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Friday, 17 February 2017

'The Iron Water' by Chris Nickson

Published by Severn House,
16 November 2016.  
ISBN 978-0-7278-8643-9

The atmosphere of Leeds in the late 19th century really comes through in this book.  The evocation of the sights and sounds of the city and , in particular,  the smells  gives us a superb evocation of the grime of a Northern industrial city then.   The harsh smells permeate the clothes of the workers in a chemical factory and the hopeless odour of poverty surrounds the woman who has been forced by the death of her husband to take her family into the workhouse.  On the brighter side the park with its outdoor concert provides a pleasant experience.

We are following the work of Detective Inspector Tom Harper as he investigates the discoveries of 2 bodies in water.  These are 2 separate incidents - one body is found in the lake at Roundhay Park after a demonstration of a new naval weapon - a torpedo; in the other case, only part of a body is found in the River Aire.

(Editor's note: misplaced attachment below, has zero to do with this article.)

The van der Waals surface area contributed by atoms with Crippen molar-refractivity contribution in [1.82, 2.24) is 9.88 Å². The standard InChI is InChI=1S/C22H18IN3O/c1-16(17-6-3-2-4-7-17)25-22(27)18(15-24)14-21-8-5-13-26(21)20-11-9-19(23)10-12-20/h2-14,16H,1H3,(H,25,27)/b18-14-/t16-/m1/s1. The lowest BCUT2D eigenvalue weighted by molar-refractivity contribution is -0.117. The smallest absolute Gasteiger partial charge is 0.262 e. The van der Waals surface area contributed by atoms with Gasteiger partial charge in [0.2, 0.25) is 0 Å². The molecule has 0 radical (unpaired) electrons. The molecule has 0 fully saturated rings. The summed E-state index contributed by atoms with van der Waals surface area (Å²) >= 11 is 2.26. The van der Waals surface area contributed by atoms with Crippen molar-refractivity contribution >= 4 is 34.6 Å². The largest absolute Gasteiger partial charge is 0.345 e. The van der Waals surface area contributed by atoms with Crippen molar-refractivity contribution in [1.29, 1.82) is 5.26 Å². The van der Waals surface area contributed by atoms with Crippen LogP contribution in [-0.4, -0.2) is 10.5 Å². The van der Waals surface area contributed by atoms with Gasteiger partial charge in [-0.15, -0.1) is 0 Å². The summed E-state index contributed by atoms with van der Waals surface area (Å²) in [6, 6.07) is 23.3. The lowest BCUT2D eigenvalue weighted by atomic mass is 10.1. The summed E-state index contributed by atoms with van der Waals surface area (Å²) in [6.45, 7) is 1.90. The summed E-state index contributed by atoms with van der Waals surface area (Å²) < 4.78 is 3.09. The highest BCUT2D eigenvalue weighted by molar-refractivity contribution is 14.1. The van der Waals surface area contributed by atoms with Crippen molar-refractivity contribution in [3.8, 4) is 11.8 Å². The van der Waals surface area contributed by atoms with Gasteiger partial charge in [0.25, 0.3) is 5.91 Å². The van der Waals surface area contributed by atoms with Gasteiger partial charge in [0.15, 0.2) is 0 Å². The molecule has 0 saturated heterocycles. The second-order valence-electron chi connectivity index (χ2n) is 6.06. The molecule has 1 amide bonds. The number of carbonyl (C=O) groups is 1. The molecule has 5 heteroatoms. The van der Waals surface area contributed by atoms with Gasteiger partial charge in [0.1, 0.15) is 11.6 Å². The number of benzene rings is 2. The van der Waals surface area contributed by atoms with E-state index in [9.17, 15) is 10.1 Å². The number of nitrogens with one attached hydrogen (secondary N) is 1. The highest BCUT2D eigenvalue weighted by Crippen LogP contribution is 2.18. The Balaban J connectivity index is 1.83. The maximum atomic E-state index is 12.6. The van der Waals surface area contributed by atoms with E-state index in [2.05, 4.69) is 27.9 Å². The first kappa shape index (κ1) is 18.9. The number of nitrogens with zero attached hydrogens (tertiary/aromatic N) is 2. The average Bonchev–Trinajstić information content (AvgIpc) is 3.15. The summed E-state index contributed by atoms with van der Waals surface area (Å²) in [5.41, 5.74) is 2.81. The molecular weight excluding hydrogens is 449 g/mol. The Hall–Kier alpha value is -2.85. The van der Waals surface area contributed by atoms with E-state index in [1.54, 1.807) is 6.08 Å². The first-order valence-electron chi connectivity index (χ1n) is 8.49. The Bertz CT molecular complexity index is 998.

A cast of characters is well presented and the mysteries gradually get unravelled by Inspector Harper.  The depth of background material and the variety of well described characters lifts this book from the mere detective story level.
Reviewer: Jennifer Palmer 
Chris writes a series set in 1730s Featuring Richard Nottingham on Leeds; The Iron Water is the third book about Harper in the 1890s.

Chris Nickson was born and raised in Leeds. He is the author of the Richard Nottingham books, historical mysteries set in Leeds in the 1730s and featuring Richard Nottingham, the Constable of the city, and his deputy, John Sedgwick. The books are about more than murder. They're about the people of Leeds and the way life was - which mean full of grinding poverty for all but the wealthy. They're also about families, Nottingham and his and Sedgwick, and the way relationships grow and change, as well as the politics, when there was one law for the rich, and another, much more brutal, for everyone else. In addition to this Chris is also a music journalist, reviewing for magazines and online outlets
Jennifer Palmer Throughout my reading life crime fiction has been a constant interest; I really enjoyed my 15 years as an expatriate in the Far East, the Netherlands & the USA but occasionally the solace of closing my door to the outside world and sitting reading was highly therapeutic. I now lecture to adults on historical topics including Famous Historical Mysteries.

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